12:15 pm: We arrived at Con’Olio in search of local olive oil, but owner Jeff Conarko burst our bubble: There is no local olive oil due to the lingering drought. Any olive oil being sold as “Texas olive oil” is from a 2010 harvest (and, hence, not fresh), or it is imported from California. One detail of this dinner would not be local after all.
12:22 pm: After some tasting and guidance from Conarko, the chefs decided on an extra virgin olive oil from Portugal and two from Spain.
12:24 pm: The chefs discovered an espresso balsamic vinegar and saw it pairing perfectly with the pecan salami and dark chocolate. Sold!
1:20 pm: Back in the Uchiko kitchen, the magic began as Pressley and Lewis grouped ingredients together and brainstormed.
1:24 pm: Pressley took out some Dos Lunas cheese he sourced the day before and placed the ricotta with the squash, the queso fresco with the long beans, and the three-year aged cheddar with the corn and peaches.
1:26 pm: Out came some local hydroponically grown red ogo seaweed from Austin Sea Veggies.
1:35 pm: Pressley got really excited about the idea of a whole wheat scone with clotted cream from Dos Lunas.
1:39 pm: The chef tasted shishito peppers and wondered aloud if they should scrap the scone idea for a whole-wheat pretzel instead. Pressley then added toasted pimentón to the clotted cream and wondered if maybe they should throw some guanciale on there too.
1:58 pm: Game changer: tempura cook Michael Battista arrived bearing bags of produce from his garden. “Dude, it took forever to pull all these little carrots up!” he said, pulling delicate young carrots from a sack. He also brought oregano, marjoram, stevia, sage, fennel, rosemary, flowering verbena and mint flower. High fives and hugs all around.
2:03 pm: Mexican marigold got added to the popcorn dish, and it was decided that pecan salami and espresso vinegar do, in fact, belong together.
2:05 pm: Pressley and Lewis began readying a bag of clotted cream and marjoram for sous vide. “The process should separate it, almost like making ghee, but in a modernist way,” Pressley said with a laugh. “If we can’t laugh at ourselves, then what are we doing? I mean, we’re putting clotted cream and marjoram in a bag, then sealing and cooking it. Can’t we just use a pot?”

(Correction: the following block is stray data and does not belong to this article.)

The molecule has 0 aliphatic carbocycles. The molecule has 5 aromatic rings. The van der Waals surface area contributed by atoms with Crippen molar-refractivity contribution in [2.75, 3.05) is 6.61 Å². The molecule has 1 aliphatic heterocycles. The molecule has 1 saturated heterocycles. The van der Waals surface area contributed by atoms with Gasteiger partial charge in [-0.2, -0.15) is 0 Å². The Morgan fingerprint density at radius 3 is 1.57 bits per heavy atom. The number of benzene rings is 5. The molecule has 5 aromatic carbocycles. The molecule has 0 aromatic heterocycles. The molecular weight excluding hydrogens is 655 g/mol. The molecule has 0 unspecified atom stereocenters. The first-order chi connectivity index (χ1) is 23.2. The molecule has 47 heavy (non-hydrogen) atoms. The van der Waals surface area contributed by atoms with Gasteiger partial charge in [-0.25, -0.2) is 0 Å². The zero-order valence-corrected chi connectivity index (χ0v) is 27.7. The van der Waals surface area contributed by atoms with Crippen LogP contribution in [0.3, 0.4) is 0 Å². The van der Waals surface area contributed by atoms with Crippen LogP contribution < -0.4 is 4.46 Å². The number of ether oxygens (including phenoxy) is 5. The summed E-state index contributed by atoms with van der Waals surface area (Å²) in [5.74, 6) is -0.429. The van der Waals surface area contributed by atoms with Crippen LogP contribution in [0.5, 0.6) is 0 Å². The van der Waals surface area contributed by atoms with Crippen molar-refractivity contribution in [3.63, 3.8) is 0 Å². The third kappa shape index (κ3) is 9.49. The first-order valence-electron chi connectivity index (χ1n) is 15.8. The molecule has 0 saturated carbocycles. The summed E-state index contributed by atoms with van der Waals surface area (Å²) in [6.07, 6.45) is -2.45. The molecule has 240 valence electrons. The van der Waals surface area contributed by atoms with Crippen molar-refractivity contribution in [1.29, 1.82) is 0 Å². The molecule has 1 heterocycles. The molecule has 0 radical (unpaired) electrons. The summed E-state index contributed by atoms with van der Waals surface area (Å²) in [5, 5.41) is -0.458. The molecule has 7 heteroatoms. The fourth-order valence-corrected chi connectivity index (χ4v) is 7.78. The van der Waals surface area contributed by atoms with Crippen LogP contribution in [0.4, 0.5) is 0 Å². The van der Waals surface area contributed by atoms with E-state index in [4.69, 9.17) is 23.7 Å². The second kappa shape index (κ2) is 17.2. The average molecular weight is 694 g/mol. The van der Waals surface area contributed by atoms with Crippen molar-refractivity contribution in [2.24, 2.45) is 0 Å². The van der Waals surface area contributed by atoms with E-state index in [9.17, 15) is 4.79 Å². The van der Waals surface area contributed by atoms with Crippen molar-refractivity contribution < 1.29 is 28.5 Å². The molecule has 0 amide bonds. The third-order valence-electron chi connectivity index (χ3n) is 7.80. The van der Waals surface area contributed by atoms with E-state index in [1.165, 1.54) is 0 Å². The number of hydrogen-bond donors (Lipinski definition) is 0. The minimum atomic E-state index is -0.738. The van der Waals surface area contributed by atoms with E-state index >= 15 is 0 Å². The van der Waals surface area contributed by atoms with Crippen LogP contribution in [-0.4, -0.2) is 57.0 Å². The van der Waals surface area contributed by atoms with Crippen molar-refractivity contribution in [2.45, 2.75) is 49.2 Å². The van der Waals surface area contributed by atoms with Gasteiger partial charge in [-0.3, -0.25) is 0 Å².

2:08 pm: Into the sous vide machine it went. “Cooking is little more than time and temperature at the end of the day,” Pressley said.
When I left them Saturday afternoon, they had begun the process of sketching out each dish and assigning the prep work that would’ve been halfway completed for any regular dinner service. Pressley said many details would change before dinner Sunday night.
“Whenever you do something for the first time, it’s rarely perfect. It takes some fine tuning,” he said.
The next night, we were greeted with a delicious, dry Austrian cider. Sommelier Chris Melton had made the decision to pair the Austin ingredients with Austrian beverages. Besides the play on words, “Austrian wines are so food-friendly,” he said.
“They’re so high acid and have such great minerality to them. They’re usually pretty light-bodied so they’re super versatile.”
With a pleasant buzz, we sat down for dinner. As the chefs explained each of the 14 courses, I was amazed to see how each dish had evolved overnight. Ingredients purchased on a whim had become modernist edible art. It is one thing to watch this sort of improvisation on Top Chef but quite another to witness it in person.
The meal provided delicious proof of the bounty that exists in Texas, even in late summer.
“The cool part about living in Austin is we’re able to sustain all these independent businesses,” Pressley said. “It’s really cool that we have that option here, because a lot of cities in America don’t.”